It's been a rather strenuous month, for me. Oakley has had it easy. The weather has been giving 30 degree swings, from 10C to -20C and back, which, of course, leads to melting and flash freezing into ice that is treacherous to move over (I don't ride over to the arena, we walk). I did manage to cover the path with freshly-used bedding from the compost pile during one of the brief warmish spells, so the footing, while frozen, is not ice.
You see, I learned to work the tractor, and then spent two days moving the pile away from the door. The ones who clean out the stalls tend to drop the wheelbarrow in front of the pile and over time have been dropping it closer and closer to the door until we had to step right into the pile to get out of that exit. That's fixed, now. The yard is clear. The laneway across the yard has safe footing. And I took the scraper into the arena and flattened out there to my satisfaction, which gives us all a good, smooth surface to work on. The jump stands don't lean at angles that look like the background to a Chuck Jones cartoon.
Oakley carefully examined all the strange scrapings in the dirt as we went over them, but the significant factor is he looked, but did not stop. That because I went back to the very basics at the end of December, and decided to do at least one day a week on just groundwork, with an emphasis on de-spooking.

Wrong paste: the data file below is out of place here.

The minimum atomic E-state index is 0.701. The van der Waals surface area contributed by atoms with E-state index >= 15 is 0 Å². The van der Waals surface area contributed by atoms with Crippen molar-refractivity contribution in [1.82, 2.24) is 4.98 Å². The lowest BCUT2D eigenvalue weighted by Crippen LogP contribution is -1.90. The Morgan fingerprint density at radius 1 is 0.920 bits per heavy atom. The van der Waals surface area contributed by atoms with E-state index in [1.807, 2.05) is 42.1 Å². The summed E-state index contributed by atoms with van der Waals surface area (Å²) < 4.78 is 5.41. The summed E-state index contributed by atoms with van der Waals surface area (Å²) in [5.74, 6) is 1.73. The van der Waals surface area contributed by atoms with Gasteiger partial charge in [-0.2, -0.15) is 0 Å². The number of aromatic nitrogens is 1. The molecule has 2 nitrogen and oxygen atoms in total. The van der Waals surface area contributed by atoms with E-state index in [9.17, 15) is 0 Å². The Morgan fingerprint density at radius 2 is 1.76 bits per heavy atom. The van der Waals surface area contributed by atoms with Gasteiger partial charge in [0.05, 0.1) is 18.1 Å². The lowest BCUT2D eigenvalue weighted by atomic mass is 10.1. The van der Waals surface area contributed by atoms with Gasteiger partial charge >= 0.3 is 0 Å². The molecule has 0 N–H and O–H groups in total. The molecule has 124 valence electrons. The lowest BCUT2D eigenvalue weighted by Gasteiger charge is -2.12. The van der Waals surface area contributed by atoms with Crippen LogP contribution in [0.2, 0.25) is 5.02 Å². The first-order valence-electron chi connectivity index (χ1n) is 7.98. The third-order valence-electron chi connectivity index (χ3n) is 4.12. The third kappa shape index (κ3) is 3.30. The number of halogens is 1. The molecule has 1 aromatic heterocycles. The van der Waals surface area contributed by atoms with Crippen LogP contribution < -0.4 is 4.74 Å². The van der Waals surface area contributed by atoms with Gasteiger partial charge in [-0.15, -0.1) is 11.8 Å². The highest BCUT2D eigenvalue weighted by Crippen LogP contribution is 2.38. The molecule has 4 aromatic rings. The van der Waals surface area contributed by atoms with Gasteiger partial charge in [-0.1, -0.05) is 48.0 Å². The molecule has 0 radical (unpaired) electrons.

And I am without stirrups (again), but with some apparently minor adjustments to my position that leaves every muscle in my pelvic girdle feeling strained, because I'm using them in a way I haven't before. One of my instructors explained the original description of what has come to be bowdlerized as a "deep seat" in a way that sounds almost lewd (even in the original German), but which makes it far easier to grasp how I'm supposed to be using the saddle. But, because many of my muscles have never been used that way (or possible ever) my pelvic girdle aches.
We are doing some very small jumps (sans stirrups), and I can't really post for more than 15 minutes, and at the end of a half hour, I'm spent. Which is good, because this is not a time for him to get all sweaty. What we need to concentrate on is more promptness to a signal, more precision in my signals, and even less force on the bit. As it is, I have just enough tension to keep the rein from drooping. As my favorite horse trainers put it, "if you cannot walk, trot, and canter on a loose rein, then you're not using them for communication, you're using them for control, and you cannot control a horse with the reins." Ergo, I am being especially careful to make sure that all he is getting from my hands are signals.